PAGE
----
orderly on toward the disaster of years, toward oblivion, toward the naked wonder of time
How did Mutis foresee the present traumas left to us by an incomplete peace treaty and the pandemic? Now, when I wish for the world to return to something like familiar normality, a few fragments from this book call me in for questioning. I must now mention that Maqroll the Lookout, the central character in Mutis, born in his poetry to be unfurled in all his splendor in the seven novels that make up his narrative work, is a sublime storyteller. The narrator introduces him with this disturbing passage:
The following fragments belong to a cycle of tales and allusions woven by Maqroll the Lookout in the twilight of old age, when matters of illness and death circled his days and took up many of his nights […] weeks in hospital in unknown lands, treating the effects of long navigations through tainted waters and foul climates, childhood fevers, […] all the steps a man takes, using himself up for death, expending his efforts and belongings so as to reach the grave and end up shrunken in the sac of his own waste. These were, for him, his Overseas Hospitals.
I pause, and in my room an absolute stillness translates the world outside. Every day, more victims of the pandemic leave their emergency room beds empty such that others might take their places—others who may well suffer the same fate. So many beings, innocent to or ignorant of the wiles of politics, have disappeared, leaving forests uncared for, broken homes, and orphaned communities. I look out the window and see Colombia in the tree in front of my house, covered in ice, bare of leaves and without birdsong. I return to the text and solitude appears to tell me, “neither love, nor misfortune, / nor hope, nor anger will ever be the same for him [Maqroll] / after his terrifying vigil in the wet, nocturnal / solitude of the jungle.” I believe the world will no longer be the same for us after COVID-19. Our solitude is twinned with Maqroll’s; “the Lookout knew the fear of his most secret miseries, the dread of a great emptiness that stalked him through his years replete with tales and passages.” This is the fear of returning to a state of war; it is the misery in which thousands of refugees struggle; it is the dread of newfangled massacres; it is the emptiness that closes around the now defenseless, orphaned population of my country’s lovely geography.
If you insist on your foolishness…
How did Mutis predict that the journey would indeed be possible again? “Follow the ships. Follow the routes plowed by the sad, used-up vessels. Don’t stop. Keep away from even the humblest anchorage. Push upriver. Descend downriver. Get mixed up with the rains that flood the sheets. Refuse all shores.” We are completing one year and four months with a mask we see out of the corner of our eyes, postponed plane tickets, cancelled hotel reservations, and a text by Mutis that responds with Maqroll at the topsail, among the seagulls, before the sea’s immensity and in complete solitude. I read the previous passage again and realize we are facing a new phase of the pandemic—perhaps more hopeful, perhaps more controlled—to return to the travel and movement that have taken up our whole imagination during these interminable months of confinement. Tonight, I find myself summoning up objects while I look back over the previous text’s sentences. I read them all with fascinated terror, and I remain for some time anchored to these lines from La nieve del almirante: “Hold on to that polished pebble. At the hour of your death you can stroke it in the palm of your hand and thus shoo off the presence of your most tragic errors, whose sum erases any possible meaning from your vain existence.” Will it be possible to amend our failings after the pandemic? Will we have changed?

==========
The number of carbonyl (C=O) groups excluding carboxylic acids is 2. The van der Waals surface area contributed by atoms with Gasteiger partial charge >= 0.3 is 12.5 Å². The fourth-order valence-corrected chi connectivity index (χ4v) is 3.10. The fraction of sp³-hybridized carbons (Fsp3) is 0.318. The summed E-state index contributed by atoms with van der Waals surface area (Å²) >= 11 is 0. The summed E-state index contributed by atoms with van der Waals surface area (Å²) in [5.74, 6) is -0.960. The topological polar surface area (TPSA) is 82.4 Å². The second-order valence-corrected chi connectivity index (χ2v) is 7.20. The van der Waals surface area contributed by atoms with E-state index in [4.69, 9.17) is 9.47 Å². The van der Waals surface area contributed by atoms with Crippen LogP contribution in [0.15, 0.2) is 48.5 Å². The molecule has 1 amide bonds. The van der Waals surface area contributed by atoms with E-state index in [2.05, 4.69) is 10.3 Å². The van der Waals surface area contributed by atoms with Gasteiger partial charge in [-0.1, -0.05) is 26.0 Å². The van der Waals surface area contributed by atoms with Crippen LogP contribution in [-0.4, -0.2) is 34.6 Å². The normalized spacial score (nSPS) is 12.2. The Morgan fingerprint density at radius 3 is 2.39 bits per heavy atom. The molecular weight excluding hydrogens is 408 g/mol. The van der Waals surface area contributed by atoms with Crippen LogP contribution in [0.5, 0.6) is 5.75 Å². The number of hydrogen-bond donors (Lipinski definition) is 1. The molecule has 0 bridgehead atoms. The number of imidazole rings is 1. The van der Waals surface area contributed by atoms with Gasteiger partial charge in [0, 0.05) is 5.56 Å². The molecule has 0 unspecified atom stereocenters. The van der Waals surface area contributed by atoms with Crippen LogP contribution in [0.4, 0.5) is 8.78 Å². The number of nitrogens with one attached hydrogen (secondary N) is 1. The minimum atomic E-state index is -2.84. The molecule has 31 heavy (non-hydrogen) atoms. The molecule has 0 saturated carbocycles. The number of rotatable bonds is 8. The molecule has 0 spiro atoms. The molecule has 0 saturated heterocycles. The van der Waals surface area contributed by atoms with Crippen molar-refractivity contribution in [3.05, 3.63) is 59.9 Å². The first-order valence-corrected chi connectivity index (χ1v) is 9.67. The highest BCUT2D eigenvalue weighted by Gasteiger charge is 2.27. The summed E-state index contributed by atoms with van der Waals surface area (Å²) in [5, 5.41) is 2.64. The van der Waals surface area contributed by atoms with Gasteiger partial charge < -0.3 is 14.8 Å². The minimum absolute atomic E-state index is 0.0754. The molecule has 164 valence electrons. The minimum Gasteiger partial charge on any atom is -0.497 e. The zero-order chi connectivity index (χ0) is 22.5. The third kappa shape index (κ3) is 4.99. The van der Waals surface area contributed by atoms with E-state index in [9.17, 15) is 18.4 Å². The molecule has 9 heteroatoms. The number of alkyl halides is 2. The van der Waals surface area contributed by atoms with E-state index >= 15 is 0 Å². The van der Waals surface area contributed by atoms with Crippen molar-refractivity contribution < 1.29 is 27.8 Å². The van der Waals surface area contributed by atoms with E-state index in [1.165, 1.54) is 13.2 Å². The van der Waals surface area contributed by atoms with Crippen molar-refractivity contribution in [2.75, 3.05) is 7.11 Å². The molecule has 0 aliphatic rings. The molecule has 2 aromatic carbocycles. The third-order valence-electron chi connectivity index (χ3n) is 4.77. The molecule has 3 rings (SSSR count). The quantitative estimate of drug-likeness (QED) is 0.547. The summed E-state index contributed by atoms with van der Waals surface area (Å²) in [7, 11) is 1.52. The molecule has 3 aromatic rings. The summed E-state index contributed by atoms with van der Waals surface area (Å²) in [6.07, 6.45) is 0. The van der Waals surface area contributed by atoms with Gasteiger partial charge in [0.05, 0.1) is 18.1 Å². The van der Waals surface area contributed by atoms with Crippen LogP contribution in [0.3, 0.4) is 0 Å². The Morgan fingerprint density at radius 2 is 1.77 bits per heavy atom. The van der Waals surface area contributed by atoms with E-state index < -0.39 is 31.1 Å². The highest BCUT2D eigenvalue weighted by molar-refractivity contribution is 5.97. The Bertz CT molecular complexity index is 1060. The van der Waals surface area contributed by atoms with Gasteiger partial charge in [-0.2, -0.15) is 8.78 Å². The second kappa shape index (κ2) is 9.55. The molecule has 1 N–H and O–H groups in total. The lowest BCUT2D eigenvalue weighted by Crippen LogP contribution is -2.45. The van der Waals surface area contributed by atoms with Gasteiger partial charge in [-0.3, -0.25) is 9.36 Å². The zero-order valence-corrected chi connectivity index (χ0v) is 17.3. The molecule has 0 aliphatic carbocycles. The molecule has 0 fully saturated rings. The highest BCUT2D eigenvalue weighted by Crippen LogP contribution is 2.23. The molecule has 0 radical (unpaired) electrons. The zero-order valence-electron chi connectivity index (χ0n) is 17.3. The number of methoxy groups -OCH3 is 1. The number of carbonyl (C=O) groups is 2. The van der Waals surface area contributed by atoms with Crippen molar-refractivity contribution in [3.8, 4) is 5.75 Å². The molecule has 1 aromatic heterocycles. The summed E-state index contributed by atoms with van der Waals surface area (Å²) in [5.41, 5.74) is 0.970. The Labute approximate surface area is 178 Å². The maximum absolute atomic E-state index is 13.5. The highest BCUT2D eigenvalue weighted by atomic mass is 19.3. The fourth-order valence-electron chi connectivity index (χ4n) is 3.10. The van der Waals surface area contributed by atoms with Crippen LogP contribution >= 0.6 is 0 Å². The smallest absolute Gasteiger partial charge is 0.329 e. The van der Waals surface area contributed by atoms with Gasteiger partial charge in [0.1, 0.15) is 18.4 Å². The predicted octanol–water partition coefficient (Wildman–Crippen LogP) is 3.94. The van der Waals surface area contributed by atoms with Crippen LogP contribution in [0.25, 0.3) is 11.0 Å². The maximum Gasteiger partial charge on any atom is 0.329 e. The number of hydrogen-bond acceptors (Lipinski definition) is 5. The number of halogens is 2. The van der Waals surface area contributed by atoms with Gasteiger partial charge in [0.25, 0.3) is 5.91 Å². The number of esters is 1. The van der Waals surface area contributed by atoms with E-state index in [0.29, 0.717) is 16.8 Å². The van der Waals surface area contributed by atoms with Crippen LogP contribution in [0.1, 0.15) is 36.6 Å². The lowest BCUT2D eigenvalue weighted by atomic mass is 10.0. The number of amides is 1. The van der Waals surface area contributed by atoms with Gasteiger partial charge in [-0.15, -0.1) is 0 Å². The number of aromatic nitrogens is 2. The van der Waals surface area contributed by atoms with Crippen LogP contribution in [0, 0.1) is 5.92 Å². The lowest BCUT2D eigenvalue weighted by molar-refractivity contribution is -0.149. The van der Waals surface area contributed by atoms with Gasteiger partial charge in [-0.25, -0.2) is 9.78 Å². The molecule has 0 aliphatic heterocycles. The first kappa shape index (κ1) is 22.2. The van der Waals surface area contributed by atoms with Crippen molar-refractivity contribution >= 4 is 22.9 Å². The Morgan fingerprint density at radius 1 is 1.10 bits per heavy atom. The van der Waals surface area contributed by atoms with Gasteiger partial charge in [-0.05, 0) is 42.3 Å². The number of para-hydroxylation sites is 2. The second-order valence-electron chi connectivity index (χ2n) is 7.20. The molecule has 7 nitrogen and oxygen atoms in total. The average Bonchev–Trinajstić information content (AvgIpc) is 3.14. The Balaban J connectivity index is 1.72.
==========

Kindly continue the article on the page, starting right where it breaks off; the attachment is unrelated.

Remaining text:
I take my last pause, but I don’t stop. The COVID case numbers don’t stop rising, the promising vaccines are late to arrive, my country’s youth are still protesting in the streets, there is no more dialogue around peace, and “time passes in uncontrollable vertigo. The scene stays the same. It is as if life had stopped there, waiting for something. A door is stealthily opened…”
In these texts, Álvaro Mutis leaves us a heartrending prophecy for our pandemic times. At the same time, he sculpts all the markers of his poetics in order to question us with his verses and leave us in the company of his main character. And so I invite you, dear reader, to follow the routes of his poetry and delve into his prose, to find in the Empresas y tribulaciones de Maqroll el Gaviero a masterful and devastating experience of life.
Translated by Arthur Malcolm Dixon
Arthur Malcolm Dixon is co-founder, lead translator, and Managing Editor of Latin American Literature Today. He has translated the novels Immigration: The Contest by Carlos Gámez Pérez and There Are Not So Many Stars by Isaí Moreno (Katakana Editores), as well as the verse collection Intensive Care by Arturo Gutiérrez Plaza (Alliteratïon). He also works as a community interpreter in Tulsa, Oklahoma and is a Tulsa Artist Fellow.